Currabinny Wood

Located on a prominent hill on a peninsula overlooking Cork Harbour the wood covers an area of 35 hectares. The hillock slopes down to the sea on three sides.

The main path which surrounds the woods is wide, airy and very much buggy friendly. However networks of smaller paths are tiered around the hill with several crossing the woodland at its highest point. Although the terrain is steep in places the areas of runnable forest provide plenty of route choice. Thus attention to the contour detail and these runnable regions can help gain vital time over competitors.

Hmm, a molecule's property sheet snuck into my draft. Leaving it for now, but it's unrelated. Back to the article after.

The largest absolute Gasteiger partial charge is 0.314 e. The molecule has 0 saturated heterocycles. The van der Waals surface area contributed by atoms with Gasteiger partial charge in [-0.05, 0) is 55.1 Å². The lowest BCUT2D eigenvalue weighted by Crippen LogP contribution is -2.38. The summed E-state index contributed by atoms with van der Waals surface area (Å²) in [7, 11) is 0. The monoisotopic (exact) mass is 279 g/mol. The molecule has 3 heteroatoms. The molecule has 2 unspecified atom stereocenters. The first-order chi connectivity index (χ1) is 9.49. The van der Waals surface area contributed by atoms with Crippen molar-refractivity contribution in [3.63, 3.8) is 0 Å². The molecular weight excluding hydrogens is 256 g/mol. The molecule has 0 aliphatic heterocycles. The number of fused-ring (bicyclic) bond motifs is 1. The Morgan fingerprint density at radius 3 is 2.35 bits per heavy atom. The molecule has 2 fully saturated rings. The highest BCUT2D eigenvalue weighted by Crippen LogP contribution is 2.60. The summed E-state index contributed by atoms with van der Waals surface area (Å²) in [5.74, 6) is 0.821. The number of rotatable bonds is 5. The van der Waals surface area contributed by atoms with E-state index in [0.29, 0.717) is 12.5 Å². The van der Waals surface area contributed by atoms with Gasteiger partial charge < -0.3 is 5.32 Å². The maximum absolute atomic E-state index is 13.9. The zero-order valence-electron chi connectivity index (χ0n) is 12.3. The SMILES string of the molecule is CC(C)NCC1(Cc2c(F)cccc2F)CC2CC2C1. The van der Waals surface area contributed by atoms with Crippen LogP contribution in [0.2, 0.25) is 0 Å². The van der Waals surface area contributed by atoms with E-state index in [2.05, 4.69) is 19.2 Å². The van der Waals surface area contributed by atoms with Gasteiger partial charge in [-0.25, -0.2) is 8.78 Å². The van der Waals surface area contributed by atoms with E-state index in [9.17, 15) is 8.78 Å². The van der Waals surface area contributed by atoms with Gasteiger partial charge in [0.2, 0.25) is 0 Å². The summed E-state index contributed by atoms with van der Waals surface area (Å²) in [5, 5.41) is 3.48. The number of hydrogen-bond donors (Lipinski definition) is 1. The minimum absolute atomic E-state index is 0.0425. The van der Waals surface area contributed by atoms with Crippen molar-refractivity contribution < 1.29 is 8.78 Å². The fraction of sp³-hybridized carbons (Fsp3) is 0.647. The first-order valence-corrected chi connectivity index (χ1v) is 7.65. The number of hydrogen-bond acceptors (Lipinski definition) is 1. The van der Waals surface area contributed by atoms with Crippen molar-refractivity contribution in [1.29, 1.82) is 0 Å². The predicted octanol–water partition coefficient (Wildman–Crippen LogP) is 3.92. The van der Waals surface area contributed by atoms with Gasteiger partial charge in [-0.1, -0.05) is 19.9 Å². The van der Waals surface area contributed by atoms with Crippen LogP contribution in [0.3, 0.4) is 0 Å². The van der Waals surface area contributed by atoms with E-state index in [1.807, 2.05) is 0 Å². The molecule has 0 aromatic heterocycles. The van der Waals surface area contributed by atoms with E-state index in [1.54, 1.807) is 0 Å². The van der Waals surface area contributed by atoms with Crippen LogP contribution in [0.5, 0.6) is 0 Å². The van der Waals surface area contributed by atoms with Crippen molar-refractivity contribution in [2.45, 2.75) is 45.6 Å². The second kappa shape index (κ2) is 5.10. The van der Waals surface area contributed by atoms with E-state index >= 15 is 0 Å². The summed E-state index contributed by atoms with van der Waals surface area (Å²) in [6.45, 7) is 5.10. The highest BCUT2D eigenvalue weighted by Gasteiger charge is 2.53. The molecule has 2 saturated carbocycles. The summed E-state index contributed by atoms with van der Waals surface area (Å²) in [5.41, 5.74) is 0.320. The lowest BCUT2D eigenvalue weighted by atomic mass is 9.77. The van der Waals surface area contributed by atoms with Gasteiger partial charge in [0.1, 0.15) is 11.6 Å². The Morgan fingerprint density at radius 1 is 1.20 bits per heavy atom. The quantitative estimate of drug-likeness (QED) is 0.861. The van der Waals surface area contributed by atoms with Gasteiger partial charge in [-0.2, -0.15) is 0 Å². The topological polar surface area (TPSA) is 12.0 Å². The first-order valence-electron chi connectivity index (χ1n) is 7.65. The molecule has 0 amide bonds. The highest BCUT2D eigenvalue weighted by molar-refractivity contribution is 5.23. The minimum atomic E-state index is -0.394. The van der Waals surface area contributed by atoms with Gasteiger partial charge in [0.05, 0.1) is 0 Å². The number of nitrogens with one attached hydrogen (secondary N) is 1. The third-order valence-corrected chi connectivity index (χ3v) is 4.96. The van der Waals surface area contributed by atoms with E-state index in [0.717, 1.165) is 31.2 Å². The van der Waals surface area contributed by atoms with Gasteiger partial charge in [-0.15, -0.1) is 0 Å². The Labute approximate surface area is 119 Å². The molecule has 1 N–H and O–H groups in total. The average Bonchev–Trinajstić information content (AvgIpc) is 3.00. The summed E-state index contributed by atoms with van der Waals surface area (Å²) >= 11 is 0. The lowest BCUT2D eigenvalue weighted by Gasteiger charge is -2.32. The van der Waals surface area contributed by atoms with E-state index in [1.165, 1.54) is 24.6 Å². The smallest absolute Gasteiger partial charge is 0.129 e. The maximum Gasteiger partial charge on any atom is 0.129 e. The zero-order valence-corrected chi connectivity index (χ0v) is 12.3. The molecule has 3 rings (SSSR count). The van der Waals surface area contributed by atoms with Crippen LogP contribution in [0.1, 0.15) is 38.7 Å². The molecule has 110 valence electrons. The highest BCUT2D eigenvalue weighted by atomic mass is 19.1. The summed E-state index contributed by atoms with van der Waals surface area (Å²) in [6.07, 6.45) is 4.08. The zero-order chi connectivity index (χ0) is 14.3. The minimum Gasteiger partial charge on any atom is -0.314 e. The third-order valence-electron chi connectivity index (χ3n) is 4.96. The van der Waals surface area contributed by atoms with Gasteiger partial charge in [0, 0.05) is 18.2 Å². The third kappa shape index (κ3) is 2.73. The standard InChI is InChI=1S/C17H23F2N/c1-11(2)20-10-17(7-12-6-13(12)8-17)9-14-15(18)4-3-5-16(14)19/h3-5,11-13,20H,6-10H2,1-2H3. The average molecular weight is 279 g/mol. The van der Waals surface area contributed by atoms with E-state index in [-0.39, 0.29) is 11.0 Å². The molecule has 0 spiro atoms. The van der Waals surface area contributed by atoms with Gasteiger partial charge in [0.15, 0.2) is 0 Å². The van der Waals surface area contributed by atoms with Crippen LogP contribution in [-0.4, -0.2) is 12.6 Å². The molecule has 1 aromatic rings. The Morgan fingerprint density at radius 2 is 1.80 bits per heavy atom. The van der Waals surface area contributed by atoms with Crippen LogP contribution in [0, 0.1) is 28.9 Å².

Map Scale:
There is a large car park in the forest.

Forest Trivia

  • At the highest point on Currabinny Hill, Bronze Age man (circa 1500 B.C.) built a great grave cairn to one of their dead and the hill is known the ‘Giants Grave’.
  • Another interesting feature of the woods is the elegant octagonal gazebo tea house in the centre which a previous private landowner had built for tea with a view.
  • The name Currabinny may be derived from the legend that the name commemorates a giant, Binne, whose burial chamber surmounts the hill (‘Corra’) to this day.


Currabinny Wood